Switching one’s smart devices means poor attention span

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Fazeel Ashraf
IT graduate from Pakistan’s National University of Science and Technology with a passion for writing. When not reading or writing, I can be found listening to rock and metal or playing some classic jams on my electric guitar. I’m also a big fan of horror movies.

Has it ever happened if you sat down with your loved one to catch a new Netflix show, but your loved one just can’t stop scrolling through their Instagram feed? This phenomenon is known as media multitasking.

It is such a prevalent occurrence that 178 million US adults use another device while watching TV. Many people consider this an indication of strong organizational skills and multitasking, but this is completely false.

Studies suggest that this is an indication of poor attention span. Media multitasking is when users are engaged with multiple media devices simultaneously. There can be several examples of this. Listening to music while reading a book or talking to friends while playing video games.

One recent study analyzed 22 peer-reviewed research papers to present facts about media multitasking and how it affects the brain. After closely examining the research papers, the study produced some fascinating results.

The study found that self-reported “heavy media multitaskers” performed worse on attention and working memory tests. Some of the participants even had physical differences in the structure of the brain.

The study concluded that heavy multitaskers performed about eight or ten percent worse than light multitaskers on sustained attention tests. These tests required the participants to pay attention to a certain task (such as spotting a specific letter in a stream of other letters) for 20 minutes or more. Multitasking also makes limiting one’s screen time even more difficult.

These tests showed that heavy multitaskers had a poor attention span and it was a concerning situation. Users with poor attention span were more likely to switch activities instead of sticking to just one. This study explains really well why some people are such heavy multitaskers.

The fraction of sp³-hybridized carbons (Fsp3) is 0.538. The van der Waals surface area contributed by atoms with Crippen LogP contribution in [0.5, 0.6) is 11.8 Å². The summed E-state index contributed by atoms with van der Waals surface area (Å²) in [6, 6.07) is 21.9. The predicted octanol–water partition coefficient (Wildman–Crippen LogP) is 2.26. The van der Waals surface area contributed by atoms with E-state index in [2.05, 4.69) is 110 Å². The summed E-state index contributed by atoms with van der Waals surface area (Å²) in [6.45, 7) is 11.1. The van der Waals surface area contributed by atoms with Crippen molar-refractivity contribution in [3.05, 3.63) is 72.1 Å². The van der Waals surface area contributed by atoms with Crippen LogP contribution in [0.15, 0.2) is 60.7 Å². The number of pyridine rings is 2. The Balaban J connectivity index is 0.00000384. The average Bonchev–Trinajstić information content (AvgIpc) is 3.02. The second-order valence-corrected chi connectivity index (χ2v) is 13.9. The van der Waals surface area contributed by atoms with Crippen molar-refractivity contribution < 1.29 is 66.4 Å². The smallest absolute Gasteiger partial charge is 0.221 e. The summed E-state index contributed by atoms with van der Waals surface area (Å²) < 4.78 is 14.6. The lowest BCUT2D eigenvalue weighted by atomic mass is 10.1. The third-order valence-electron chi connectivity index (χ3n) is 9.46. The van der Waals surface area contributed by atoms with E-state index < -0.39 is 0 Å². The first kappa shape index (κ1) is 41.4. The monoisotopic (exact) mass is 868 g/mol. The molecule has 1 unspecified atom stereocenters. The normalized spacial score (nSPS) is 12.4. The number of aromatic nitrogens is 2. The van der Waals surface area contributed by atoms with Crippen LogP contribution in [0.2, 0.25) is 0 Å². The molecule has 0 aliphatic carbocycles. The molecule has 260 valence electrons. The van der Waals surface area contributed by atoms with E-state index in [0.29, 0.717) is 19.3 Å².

Heavy multitaskers also had worse memory than light multitaskers. They were found to perform worse than light media multitaskers on working memory tests. This test involved memorizing and remembering certain information such as a telephone number while users were asked to perform another task simultaneously.

This task could be anything like searching for a pen or pencil and a piece of paper to note the number down. Better working memory meant having better concentration and focus while being better at avoiding distractions.

Participants’ brain scans showed structural differences in the part of the brain that is responsible for controlling attention. The region is known as the anterior cingulate cortex, which was found to be smaller in heavy multitaskers. A study revealed that children using social media for hours had changes induced in their brain’s chemistry.

The study established a link between memory and concentration and media multitasking, but it could not uncover the cause and effect of the link. Do heavy media multitaskers have poor attention span because of their media multitasking? Or do they prefer media multitasking because of their poor attention span?

There are other factors at play as well. These include a person’s own personality and general intelligence.

Heavy multitaskers need not fret though. Their poor attention span can have its benefits too. Heavy media multitaskers can decipher through the noise and extract useful information. This means if they hear something important on the tv while reading a book, they will be able to pay more attention compared to light multitaskers.

Despite this its best to avoid multitasking, for the sake of one’s mental health. Turn off your phone next time you decide to binge watch Netflix.

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